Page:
Sheriff pilots 'threat-alert' software at BKW
The Enterprise — Marcello Iaia
Golden Rule days: Berne-Knox-Westerlo second-graders attend class last week in a one-room schoolhouse, where one teacher watched over 11 students, at most. Now, even rural school districts like BKW are large enough that information in times of serious emergency needs to be shared quickly across a campus. BKW is hosting a pilot program for new software for 'real-time threat alerts.'
BERNE — To respond more efficiently to emergencies in schools, the Albany County Sheriff’s Office is testing a new real-time response software used mainly in Texas, on Berne-Knox-Westerlo’s computers.
Teachers and administrators in a school can send an alert from password-protected computers, tablets, or smartphones and update responders during an emergency. The nearest five patrol officers, from any jurisdiction, are notified through the computers in their cars, which display a chatroom with the school’s computers and a map showing the location of the alert on the campus. Screens across the school and at a county dispatch center receive the information.
“It’s all done silently and instantly, so teachers can then take normal customary lockdown procedures,” said Ronald Woessner, chief executive officer of Dallas-based COPsync, the publicly traded company that developed the software, called COPsync 911.
Brandon Flanagan is executive vice president of Brandon-COPsync LLC, the company’s reseller in the Northeast. He offered the software for Sheriff Craig Apple to test at no charge.
“He’s the technology sheriff,” Flanagan said of why he chose Albany County and Apple. “He has an understanding and strong grasp for new technologies and technologies that will better serve public safety and public interest in general.”
Earlier this month, Flanagan told The Enterprise, New Hampshire’s Department of Safety, Homeland Security, and Emergency Management funded a plan of more than $1 million to connect all law-enforcement agencies and school districts in the state with COPsync 911.
Apple said he chose to pilot the software at Berne-Knox-Westerlo because of its role in preparedness training, hosting active-shooter training, emergency medical services and fire drills, and cardio-pulmonary resuscitation lessons for students and staff.
The software is not yet live at the school, but in test mode, Dave Thomas, the school's information technology supervisor said Friday. This summer, the sheriff will lead administrators through the steps of a drill for an intruder in the building, Interim Superintendent Palmer said, and staff will be trained during the first two days of the school year. As part of their training, Palmer noted staff members will be taught how to identify behaviors, in students, staff, or community members who come to the school, that could get worse and deal with them.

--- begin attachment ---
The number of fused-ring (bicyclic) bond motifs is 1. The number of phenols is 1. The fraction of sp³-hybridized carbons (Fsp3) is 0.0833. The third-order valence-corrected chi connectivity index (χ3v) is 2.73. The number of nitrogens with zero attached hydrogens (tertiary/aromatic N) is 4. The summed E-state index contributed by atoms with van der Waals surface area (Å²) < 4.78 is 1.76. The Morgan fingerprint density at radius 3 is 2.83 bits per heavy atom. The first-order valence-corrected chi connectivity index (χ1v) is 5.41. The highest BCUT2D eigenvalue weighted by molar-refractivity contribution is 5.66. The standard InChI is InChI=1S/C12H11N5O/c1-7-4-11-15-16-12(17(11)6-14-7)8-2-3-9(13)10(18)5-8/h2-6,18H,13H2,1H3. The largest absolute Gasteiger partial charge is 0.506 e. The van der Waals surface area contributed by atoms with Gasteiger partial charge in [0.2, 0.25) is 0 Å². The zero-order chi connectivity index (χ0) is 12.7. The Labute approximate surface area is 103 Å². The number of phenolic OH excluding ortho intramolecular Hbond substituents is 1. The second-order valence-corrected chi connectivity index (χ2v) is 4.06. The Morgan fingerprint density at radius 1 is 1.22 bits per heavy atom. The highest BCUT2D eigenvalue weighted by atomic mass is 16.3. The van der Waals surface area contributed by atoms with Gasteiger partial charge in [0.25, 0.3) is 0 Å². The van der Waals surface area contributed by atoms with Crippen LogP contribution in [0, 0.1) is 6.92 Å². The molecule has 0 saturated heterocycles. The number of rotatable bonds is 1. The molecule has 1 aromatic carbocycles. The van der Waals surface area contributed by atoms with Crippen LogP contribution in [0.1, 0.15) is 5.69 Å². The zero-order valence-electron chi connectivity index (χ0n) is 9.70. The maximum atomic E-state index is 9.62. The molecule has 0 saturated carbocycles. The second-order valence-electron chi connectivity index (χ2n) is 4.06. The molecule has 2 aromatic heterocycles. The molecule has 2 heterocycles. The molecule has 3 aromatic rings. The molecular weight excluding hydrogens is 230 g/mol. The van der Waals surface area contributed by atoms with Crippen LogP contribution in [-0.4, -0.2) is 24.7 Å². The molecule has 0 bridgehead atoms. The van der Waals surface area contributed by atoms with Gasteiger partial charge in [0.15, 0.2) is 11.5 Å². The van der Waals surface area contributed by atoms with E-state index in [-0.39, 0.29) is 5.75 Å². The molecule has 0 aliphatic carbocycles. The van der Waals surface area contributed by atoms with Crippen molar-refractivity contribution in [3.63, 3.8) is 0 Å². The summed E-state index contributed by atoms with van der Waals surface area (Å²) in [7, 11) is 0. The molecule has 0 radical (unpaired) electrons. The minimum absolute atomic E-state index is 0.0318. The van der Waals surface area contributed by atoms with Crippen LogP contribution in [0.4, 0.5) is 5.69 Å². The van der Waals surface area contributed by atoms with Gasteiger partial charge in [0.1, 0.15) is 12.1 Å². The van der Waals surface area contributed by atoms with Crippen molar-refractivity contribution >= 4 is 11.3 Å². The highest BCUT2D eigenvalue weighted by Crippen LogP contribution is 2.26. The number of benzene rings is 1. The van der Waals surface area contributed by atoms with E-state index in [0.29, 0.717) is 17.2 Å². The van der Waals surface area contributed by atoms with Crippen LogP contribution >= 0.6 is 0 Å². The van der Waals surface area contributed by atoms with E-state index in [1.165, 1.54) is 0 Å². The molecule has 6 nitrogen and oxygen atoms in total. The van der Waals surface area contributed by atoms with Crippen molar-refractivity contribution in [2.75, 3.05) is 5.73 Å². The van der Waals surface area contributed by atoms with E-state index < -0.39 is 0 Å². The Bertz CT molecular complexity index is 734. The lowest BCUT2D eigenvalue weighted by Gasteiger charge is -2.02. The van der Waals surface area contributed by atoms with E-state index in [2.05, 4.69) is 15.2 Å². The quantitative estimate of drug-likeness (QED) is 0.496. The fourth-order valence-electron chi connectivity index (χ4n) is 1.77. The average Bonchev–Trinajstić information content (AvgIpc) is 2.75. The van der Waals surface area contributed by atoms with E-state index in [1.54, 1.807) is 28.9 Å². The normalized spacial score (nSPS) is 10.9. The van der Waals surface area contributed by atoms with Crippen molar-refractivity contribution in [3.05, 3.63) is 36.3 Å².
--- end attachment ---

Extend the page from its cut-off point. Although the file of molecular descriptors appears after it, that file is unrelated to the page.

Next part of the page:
“I think one of the advantages of being small is that everybody knows everybody else and we know when things are off,” Palmer said of Berne-Knox-Westerlo. “Kids come to us very regularly,” he said of students telling administrators when they are having problems.
The software could shorten response times to school fights, a heart attack patient, or the conspicuous example of an active shooter. It is not meant to replace the 9-1-1 emergency dispatch system, but for immediate, life-threatening emergencies.
The entryways at BKW, a rural school with fewer than 900 students, were watched by concerned parents all day each school day following the school shooting at Sandy Hook Elementary School in Newtown, Conn. in December 2012. The incident focused a national debate on gun-control and caused schools to evaluate their security measures.
BKW now has doors that can be monitored and unlocked from a main office. The board earmarked more than $70,000 for security equipment in the 2013-14 school year, which Palmer said has been spent on fixing the school’s public-address system and door locks, updating its key system, and installing about 30 more security cameras in both the elementary and secondary schools.
Palmer, a longtime superintendent, said he pays attention to any news articles on school safety, an issue that is on administrators’ minds more than it was 20 years ago.
“There’s much more about school security because of the media attention to those events…,” said Palmer. He added that, statistically, school violence has been less common in recent decades.
COPsync 911 costs schools $1,200 for the software, at retail price, and a $1,200 monitoring fee each year. But the goal that began the company in 2000 was to have a nationwide network for law enforcement agencies to share information. COPsync 911 is about one year old. The company has also developed COPsync network, which compiles law-enforcement databases and allows immediate communication between agencies. Woessner said it is used in about 450 courts and law enforcement agencies in Texas, and COPsync 911 is used in 440 facilities, mostly schools, in the state. Other agencies in Mississippi, Massachusetts, and New Hampshire have adopted its software.